1.3 The Ombudsman has carefully considered the complainant's allegation and the Commission's account of how bids are opened and kept, which has not been rebutted or questioned by the complainant. The Ombudsman considers that the Commission has provided a convincing explanation of the procedures that should prevent loss of any part of a bid and of the checks that it has carried out in this case. Furthermore, the Ombudsman has not found any concrete evidence to support the allegation that the Commission lost the complainant's covering letter. In these circumstances, the Ombudsman concludes that his inquiry has revealed no maladministration by the Commission as regards this aspect of the complaint.

2 The allegedly wrong exclusion of the tender

2.1 The complainant alleges that the Commission wrongly excluded his tender on the basis of point 2.3.3.2. of the tender specifications, which requires the tenderer to submit information on qualifications and organisation, if relevant. The complainant asserts that this information was not relevant in his case, since one cannot draw up, for instance, an organisation chart for a company without any employees. Furthermore, it is clear from the balance sheets enclosed with the tender that Redgate's turnover is so low that it has to emanate from only one person.

The complainant also states that he has worked eight years, almost full-time, for the Commission, during which time he has proved his capacity. He argues that this is clear from the certificate enclosed with the tender and from the Commission's yearly evaluations of the freelance translators.

2.2 According to the Commission, the complainant's bid was rejected because the evaluation committee considered it to be insufficient with respect to the tenderer's professional capacity. The tender specifications require the tenderer to provide certain information relating to professional capacity, insofar as this information is relevant to the tenderer. The bid submitted by Redgate contained several statements which clearly suggested that the company has translation staff (employees or subcontractors) consisting of several people. Statements of this kind inevitably imply that the bid should include certain information as required under point 2.3.3.2. of the tender specifications. As the bid submitted by Redgate contained no information to this effect, it was rejected. The tender must contain all the information needed to enable the contracting authority to analyse the tender. Furthermore, bids can only be evaluated on the basis of the tender documents. The fact that the tenderer has had a framework contract with the Commission in the past is no substitute for the criteria published in the tender specifications.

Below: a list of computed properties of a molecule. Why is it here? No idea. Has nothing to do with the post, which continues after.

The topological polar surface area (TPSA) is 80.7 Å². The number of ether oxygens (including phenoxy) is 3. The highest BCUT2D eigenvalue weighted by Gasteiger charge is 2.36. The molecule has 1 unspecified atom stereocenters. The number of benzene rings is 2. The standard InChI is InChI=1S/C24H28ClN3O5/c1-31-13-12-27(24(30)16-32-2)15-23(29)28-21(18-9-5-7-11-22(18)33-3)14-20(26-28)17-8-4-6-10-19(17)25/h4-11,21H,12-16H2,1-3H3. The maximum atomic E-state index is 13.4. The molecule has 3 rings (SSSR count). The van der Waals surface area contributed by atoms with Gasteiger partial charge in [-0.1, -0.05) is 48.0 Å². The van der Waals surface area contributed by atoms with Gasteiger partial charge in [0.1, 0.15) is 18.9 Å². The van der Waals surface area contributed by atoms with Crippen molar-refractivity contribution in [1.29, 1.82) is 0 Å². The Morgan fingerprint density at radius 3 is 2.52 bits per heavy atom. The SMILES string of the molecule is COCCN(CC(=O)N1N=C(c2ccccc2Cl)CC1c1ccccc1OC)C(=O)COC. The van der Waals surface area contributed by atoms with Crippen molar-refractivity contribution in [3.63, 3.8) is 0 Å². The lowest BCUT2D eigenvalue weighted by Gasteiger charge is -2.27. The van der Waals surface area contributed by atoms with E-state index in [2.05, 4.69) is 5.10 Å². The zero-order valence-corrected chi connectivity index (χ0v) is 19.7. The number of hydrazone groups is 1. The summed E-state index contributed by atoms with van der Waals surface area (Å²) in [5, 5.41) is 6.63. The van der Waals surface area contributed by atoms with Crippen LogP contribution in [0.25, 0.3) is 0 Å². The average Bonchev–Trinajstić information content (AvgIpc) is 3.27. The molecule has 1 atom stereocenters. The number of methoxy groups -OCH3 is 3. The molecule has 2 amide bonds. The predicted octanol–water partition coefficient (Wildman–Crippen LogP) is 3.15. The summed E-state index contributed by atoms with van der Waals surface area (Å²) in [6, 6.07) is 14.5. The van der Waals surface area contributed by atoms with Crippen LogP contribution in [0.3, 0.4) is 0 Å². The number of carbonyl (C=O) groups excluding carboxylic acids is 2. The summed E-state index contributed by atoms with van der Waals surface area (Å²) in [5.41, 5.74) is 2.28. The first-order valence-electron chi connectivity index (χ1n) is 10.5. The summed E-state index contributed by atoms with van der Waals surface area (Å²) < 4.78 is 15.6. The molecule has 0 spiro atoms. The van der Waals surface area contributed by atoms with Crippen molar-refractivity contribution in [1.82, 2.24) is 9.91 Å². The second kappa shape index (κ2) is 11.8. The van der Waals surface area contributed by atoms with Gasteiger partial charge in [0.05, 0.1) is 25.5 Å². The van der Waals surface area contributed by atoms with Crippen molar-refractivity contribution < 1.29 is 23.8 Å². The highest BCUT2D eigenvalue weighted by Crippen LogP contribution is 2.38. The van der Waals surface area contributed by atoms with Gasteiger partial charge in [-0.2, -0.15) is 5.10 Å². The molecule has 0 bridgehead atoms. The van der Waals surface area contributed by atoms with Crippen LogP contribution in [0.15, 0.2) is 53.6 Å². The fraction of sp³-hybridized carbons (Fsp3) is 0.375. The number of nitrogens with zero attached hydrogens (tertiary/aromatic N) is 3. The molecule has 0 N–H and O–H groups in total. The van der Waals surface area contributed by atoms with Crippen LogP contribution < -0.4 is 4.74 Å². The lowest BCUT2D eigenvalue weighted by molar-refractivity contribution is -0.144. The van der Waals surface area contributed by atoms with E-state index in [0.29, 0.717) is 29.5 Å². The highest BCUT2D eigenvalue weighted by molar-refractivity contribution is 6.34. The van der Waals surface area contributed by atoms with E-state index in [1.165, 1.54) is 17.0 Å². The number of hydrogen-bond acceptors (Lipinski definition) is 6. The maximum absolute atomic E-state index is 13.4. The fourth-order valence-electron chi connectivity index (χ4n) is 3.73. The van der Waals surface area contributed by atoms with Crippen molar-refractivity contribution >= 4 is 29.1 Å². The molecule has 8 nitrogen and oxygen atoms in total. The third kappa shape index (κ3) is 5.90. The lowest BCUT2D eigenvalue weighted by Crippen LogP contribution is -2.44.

2.3 The Ombudsman notes that according to point 2.3.3. of the tender specifications, which constitute part of the selection criteria, the tenderers must demonstrate that they have the professional capacity needed to carry out the work assigned to them. In order to demonstrate this, point 2.3.3.2. requires the tenderers to provide, if relevant: a) a detailed staffing chart with information about persons responsible for managing the work and the in-house revisers/translators responsible for carrying out the work; b) a description of the method of selecting the translators; and c) an indication of the proportion of the contract that the tenderer may intend to subcontract and a description of the procedure and criteria for selecting subcontractors.

The Ombudsman further notes that according to point 6.1.2. of the tender specifications, the tender must contain all the information needed to enable the contracting authority to analyse it on the basis of, among other things, the selection criteria.

2.4 On the basis of the available evidence and taking into account the finding in 1.3 above, the Ombudsman considers reasonable the Commission's conclusion that the tender was from a company which should provide relevant information on the organisation chart, the procedures for selecting translation staff and the subcontracting procedures, as indicated in point 2.3.3.2. of the tender specifications. This finding is not changed by the fact that the complainant might have proven his professional capacity under earlier contracts with the Commission, since tenderers were required to include proof of such capacity as a condition of eligibility for the tender in question. The Ombudsman therefore finds no maladministration by the Commission as regards this aspect of the complaint.

3 The complainant's claim

3.1 In view of the Ombudsman's findings under points 1.3 and 2.4 above, there is no reason for the Ombudsman to pursue the complainant's claim that the Commission should admit him as a freelance translator.

4 Conclusion

On the basis of the Ombudsman's inquiries into this complaint, there appears to have been no maladministration by the European Commission. The Ombudsman therefore closes the case.

The President of the Commission will also be informed of this decision.

Yours sincerely,

 

P. Nikiforos DIAMANDOUROS